Don't forget the documentation/record keeping. Documentation/records required by the Part 111 rule are quite extensive. Which of the following examples concerns your operations or your suppliers operations related to dietary supplement manufacturing, packaging, holding and distributing?
Documentation of training, including the date of the training, the type of training and the person(s) trained.
Documentation, either in individual equipment logs or in the batch record.
Documentation of any calibration, each time the calibration is performed, for instruments and controls used in manufacturing or testing a component or dietary supplement.
Written records of calibrations, inspections, and checks of automated, mechanical, and electronic equipment.
Documentation of the controls used to ensure equipment functions in accordance with its intended use.
Documentation of the specifications established.
Documentation of qualification of a supplier for the purpose of relying on the supplier's certificate of analysis (CofA).
Documentation for why meeting in-process specifications, in combination with meeting component specifications, helps to ensure the dietary supplement meets the specifications for identity, purity, strength, and composition; and for limits on those types of contamination that may adulterate or may lead to adulteration of the finished batch of the dietary supplement.
Documentation for why the results of appropriate tests or examinations for the product specifications selected for testing ensure the dietary supplement meets all product specifications.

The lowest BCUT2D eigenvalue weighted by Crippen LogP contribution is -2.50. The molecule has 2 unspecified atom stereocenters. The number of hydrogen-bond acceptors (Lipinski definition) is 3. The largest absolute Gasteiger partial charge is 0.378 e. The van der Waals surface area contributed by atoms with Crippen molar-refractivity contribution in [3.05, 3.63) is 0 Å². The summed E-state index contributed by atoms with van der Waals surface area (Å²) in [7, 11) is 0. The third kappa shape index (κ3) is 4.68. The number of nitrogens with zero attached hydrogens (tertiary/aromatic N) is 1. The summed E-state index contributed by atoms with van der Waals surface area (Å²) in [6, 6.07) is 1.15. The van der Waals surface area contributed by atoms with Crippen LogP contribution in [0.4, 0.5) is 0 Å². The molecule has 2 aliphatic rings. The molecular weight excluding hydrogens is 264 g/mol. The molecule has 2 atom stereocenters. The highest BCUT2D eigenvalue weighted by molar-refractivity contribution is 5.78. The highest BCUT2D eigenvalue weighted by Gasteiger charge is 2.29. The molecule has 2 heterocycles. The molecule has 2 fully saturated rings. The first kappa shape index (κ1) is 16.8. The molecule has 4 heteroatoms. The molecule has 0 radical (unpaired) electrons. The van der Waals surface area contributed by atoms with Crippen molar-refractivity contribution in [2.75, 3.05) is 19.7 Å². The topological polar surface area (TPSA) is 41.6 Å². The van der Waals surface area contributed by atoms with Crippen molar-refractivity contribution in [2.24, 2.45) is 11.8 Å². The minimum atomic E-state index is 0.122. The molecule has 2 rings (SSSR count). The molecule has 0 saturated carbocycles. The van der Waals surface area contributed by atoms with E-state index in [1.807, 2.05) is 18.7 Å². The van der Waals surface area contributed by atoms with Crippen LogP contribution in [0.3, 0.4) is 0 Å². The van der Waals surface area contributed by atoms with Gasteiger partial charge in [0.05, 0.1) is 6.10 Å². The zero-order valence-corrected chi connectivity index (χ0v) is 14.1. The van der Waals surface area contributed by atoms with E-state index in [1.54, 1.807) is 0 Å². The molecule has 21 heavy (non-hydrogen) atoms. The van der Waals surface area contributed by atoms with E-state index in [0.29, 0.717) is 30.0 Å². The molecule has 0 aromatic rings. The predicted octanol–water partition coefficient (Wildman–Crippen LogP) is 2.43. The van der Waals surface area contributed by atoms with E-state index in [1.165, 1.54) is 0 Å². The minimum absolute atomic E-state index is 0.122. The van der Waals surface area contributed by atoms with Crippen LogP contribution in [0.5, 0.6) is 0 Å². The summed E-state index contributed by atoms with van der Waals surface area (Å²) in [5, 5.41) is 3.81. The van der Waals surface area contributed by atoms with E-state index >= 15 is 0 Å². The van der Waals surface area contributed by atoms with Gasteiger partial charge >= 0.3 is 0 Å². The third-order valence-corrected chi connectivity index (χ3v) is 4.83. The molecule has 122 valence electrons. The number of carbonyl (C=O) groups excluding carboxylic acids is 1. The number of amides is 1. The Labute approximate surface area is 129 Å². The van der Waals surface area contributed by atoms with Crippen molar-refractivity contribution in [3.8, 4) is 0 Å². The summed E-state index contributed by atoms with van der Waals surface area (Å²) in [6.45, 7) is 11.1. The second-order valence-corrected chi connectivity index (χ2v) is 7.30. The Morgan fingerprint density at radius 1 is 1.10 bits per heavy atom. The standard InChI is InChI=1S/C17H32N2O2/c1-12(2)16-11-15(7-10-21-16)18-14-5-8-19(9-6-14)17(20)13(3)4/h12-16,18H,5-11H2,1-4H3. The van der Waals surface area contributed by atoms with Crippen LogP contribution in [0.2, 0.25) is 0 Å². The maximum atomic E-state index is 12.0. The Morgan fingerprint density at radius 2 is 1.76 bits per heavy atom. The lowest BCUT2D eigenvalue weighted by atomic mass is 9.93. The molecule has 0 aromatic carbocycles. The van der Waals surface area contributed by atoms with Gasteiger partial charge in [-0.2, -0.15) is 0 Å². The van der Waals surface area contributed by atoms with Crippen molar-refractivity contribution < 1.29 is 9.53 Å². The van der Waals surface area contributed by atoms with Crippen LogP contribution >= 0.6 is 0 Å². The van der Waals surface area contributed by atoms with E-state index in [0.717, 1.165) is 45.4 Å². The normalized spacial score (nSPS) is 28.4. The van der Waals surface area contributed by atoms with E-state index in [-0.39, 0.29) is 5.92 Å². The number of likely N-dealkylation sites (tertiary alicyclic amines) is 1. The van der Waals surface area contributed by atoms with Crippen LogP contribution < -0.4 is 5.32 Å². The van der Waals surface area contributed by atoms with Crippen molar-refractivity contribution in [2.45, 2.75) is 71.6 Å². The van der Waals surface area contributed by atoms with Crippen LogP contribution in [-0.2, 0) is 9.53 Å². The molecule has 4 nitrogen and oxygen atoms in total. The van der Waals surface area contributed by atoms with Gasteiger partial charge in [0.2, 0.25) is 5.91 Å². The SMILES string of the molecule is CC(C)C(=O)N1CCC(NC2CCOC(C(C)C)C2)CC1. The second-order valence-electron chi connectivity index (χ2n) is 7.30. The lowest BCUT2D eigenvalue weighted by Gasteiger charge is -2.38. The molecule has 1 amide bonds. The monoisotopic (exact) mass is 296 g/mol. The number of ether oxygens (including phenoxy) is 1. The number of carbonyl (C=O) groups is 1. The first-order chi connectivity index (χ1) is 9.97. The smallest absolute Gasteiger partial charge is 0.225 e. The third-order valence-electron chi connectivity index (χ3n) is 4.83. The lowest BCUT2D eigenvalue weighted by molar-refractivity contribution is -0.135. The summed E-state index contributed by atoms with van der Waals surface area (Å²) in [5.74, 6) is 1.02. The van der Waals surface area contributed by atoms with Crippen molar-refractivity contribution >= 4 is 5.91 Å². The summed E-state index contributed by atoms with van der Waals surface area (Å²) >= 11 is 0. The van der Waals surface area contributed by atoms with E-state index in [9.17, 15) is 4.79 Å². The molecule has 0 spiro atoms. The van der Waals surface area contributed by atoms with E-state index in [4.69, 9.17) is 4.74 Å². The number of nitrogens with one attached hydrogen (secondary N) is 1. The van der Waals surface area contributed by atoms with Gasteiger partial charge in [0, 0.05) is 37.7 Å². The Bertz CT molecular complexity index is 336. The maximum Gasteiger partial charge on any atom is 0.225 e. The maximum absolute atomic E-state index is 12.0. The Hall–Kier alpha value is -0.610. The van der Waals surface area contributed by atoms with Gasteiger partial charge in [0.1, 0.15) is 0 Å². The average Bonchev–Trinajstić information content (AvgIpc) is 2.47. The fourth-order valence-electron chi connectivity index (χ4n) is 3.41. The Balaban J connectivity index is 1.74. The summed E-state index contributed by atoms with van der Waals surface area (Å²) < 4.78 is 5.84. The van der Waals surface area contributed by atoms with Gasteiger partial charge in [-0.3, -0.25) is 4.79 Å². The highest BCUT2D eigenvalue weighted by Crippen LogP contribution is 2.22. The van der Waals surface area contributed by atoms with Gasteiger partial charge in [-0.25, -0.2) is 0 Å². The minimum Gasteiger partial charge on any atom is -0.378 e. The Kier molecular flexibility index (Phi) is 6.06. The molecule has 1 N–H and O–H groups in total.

Written documentation, at the time of performance, that QC personnel performed the review, approval or rejection requirements by recording the date that the review, approval or rejection was performed and the signature of the person performing the review, approval, or rejection.
Documentation of any material review and disposition decision and follow-up.
Receiving records (including records such as CofA, suppliers' invoices and suppliers' guarantees) for components, packaging and labels and for products received for packaging or labeling as a dietary supplement.
Documentation, at time of performance, that the requirements for components, packaging, labels and product that is received for packaging or labeling as a dietary supplement were performed.
The master manufacturing record.
The batch production record.
Documentation, at time of performance, that laboratory methodology is followed and the results of testing and examination.
Records of product distribution.
Any material review and disposition decision on a returned dietary supplement.
The results of any testing or examination conducted on a returned dietary supplement to determine compliance with product specifications.
Documentation of the reevaluation by QC personnel of any dietary supplement that is reprocessed and the determination by QC personnel of whether the reprocessed dietary supplement meets product specifications.
A written record of every product complaint that is related to GMP. Also, be aware of requirements related to serious adverse event reporting.
Becoming cGMP compliant can be overwhelming for companies new to the regulatory world, and have not yet been through an FDA inspection. Working with a contract manufacturer and consultants with cGMP compliance experience, in addition to hiring qualified personnel, is vital for passing FDA inspections and avoiding warning letters and enforcement actions that can disrupt business operations and may lead to incurring avoidable liabilities.
Vince Paternoster is the president of NutriSport Pharmacal , a custom contract developer, manufacturer and packager of all types of dietary supplements, with experience in developing and manufacturing a variety of controlled-release dietary supplement tablets and capsules. Contact NSP at (888)703-3300, (973)209-7200 or [email protected].